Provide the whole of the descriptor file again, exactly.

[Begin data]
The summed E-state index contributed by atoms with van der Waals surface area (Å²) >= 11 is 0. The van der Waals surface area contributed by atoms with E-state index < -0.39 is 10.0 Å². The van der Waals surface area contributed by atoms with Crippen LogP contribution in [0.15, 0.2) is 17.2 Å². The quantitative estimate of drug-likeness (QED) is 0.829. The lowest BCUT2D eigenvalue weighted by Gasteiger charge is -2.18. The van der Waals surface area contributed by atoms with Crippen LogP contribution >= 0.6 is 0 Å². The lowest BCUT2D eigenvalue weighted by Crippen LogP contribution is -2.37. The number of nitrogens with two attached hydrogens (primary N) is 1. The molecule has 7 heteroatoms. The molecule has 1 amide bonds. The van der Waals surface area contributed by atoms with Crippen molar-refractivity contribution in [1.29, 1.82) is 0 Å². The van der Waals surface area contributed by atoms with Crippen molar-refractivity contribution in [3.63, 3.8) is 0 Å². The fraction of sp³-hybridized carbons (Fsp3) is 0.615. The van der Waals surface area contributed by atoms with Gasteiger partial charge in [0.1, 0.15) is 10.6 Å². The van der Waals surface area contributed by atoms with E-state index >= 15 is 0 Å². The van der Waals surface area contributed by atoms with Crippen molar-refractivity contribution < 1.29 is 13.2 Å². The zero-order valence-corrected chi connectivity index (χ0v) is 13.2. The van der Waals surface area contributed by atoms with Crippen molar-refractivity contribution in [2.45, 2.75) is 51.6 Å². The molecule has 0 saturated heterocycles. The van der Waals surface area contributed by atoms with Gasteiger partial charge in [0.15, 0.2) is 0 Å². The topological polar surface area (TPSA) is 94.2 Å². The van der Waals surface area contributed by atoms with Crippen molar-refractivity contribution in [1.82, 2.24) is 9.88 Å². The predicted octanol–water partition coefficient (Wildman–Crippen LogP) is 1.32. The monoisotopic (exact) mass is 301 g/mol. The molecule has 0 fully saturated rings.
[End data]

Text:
The summed E-state index contributed by atoms with van der Waals surface area (Å²) >= 11 is 0. The van der Waals surface area contributed by atoms with E-state index < -0.39 is 10.0 Å². The van der Waals surface area contributed by atoms with Crippen LogP contribution in [0.15, 0.2) is 17.2 Å². The quantitative estimate of drug-likeness (QED) is 0.829. The lowest BCUT2D eigenvalue weighted by Gasteiger charge is -2.18. The van der Waals surface area contributed by atoms with Crippen LogP contribution >= 0.6 is 0 Å². The lowest BCUT2D eigenvalue weighted by Crippen LogP contribution is -2.37. The number of nitrogens with two attached hydrogens (primary N) is 1. The molecule has 7 heteroatoms. The molecule has 1 amide bonds. The van der Waals surface area contributed by atoms with Crippen molar-refractivity contribution in [1.29, 1.82) is 0 Å². The van der Waals surface area contributed by atoms with Crippen molar-refractivity contribution in [3.63, 3.8) is 0 Å². The fraction of sp³-hybridized carbons (Fsp3) is 0.615. The van der Waals surface area contributed by atoms with Gasteiger partial charge in [0.1, 0.15) is 10.6 Å². The van der Waals surface area contributed by atoms with E-state index >= 15 is 0 Å². The van der Waals surface area contributed by atoms with Crippen molar-refractivity contribution < 1.29 is 13.2 Å². The zero-order valence-corrected chi connectivity index (χ0v) is 13.2. The van der Waals surface area contributed by atoms with Crippen molar-refractivity contribution in [2.45, 2.75) is 51.6 Å². The molecule has 0 saturated heterocycles. The van der Waals surface area contributed by atoms with Gasteiger partial charge in [0.15, 0.2) is 0 Å². The topological polar surface area (TPSA) is 94.2 Å². The van der Waals surface area contributed by atoms with Crippen molar-refractivity contribution in [1.82, 2.24) is 9.88 Å². The predicted octanol–water partition coefficient (Wildman–Crippen LogP) is 1.32. The monoisotopic (exact) mass is 301 g/mol. The molecule has 0 fully saturated rings.